PS if anyone needs the ‘E’ note, you can get it here http://www.people.fas.harvard.edu/%7Edesmith/guitar/acoustic/info/tuning.htm



    It's great that you're learning all of this and sharing your experience, but if I can offer you any help at all here, I'd suggest you definitely learn to tune by ear (I only ever use a tuner for precision when recording or setting intonation).
  • Paladin2019Paladin2019 Posts: 1,607Member
    I've been playing 3 or 4 years now, and I think my tunung ear has actually gotten worse - I couldn't live without my electronic tuner!
  • Options
    i can tell you if a strings out by playing someting that uses that string but i am prety bad at getting it back to tune, i got pitch pipes for no apparent reason so are going to try and learn to tune with them and them hopefully completely on my own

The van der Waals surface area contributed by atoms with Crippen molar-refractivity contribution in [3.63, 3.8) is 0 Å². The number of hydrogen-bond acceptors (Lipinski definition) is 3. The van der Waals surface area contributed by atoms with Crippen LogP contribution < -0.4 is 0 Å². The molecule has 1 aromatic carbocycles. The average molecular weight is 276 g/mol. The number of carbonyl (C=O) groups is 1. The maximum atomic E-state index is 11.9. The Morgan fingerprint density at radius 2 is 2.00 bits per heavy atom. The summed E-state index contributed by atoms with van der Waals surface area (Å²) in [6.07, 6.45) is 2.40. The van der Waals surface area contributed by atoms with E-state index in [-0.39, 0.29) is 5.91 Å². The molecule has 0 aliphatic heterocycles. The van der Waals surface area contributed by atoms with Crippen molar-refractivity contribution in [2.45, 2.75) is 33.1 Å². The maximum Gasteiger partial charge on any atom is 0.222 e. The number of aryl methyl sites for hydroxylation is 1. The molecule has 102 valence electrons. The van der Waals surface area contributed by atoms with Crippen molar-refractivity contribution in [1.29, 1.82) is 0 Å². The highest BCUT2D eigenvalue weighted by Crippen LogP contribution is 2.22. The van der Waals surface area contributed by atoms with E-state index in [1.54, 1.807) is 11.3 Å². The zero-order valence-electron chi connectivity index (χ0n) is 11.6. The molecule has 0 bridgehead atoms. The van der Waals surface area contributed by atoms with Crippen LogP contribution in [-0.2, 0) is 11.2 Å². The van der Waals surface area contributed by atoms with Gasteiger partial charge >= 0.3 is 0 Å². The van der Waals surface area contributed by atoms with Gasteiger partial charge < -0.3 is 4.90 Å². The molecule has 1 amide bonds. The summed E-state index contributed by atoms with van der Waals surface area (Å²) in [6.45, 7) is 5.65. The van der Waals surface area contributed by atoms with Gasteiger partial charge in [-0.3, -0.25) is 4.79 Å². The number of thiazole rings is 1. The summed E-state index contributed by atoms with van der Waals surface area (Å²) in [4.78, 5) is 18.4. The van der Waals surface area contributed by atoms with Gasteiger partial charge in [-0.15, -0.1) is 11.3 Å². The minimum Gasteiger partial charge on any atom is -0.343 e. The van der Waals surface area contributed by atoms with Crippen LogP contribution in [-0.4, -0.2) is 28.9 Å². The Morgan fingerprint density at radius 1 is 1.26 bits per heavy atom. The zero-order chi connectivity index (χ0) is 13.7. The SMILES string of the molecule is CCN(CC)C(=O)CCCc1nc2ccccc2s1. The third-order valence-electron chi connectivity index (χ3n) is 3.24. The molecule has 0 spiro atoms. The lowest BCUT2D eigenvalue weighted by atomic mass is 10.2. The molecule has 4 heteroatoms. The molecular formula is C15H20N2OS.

David
  • Little SevLittle Sev Posts: 191Member
    It's great that you're learning all of this and sharing your experience, but if I can offer you any help at all here, I'd suggest you definitely learn to tune by ear (I only ever use a tuner for precision when recording or setting intonation).

    I haven’t had time today, but tomorrow I will tune the 6th string using the tuner, then try to tune all the other strings by ear, then check them with the tuner to see how far away I am.

    Keith.

    PS. I’ve noticed I got 2 new stars from somewhere, thank you very much.
  • Options
    Great idea, Keith.

    Just remember though, the tuner'll make it look as if you're a lot more out than you really are. No-one but people with the most perfect pitch will get it spot on, so keep practicing. Just think. You'll probably end up somewhere in the future playing to people and there won't be a tuner to hand, so learning to tune by ear is very important.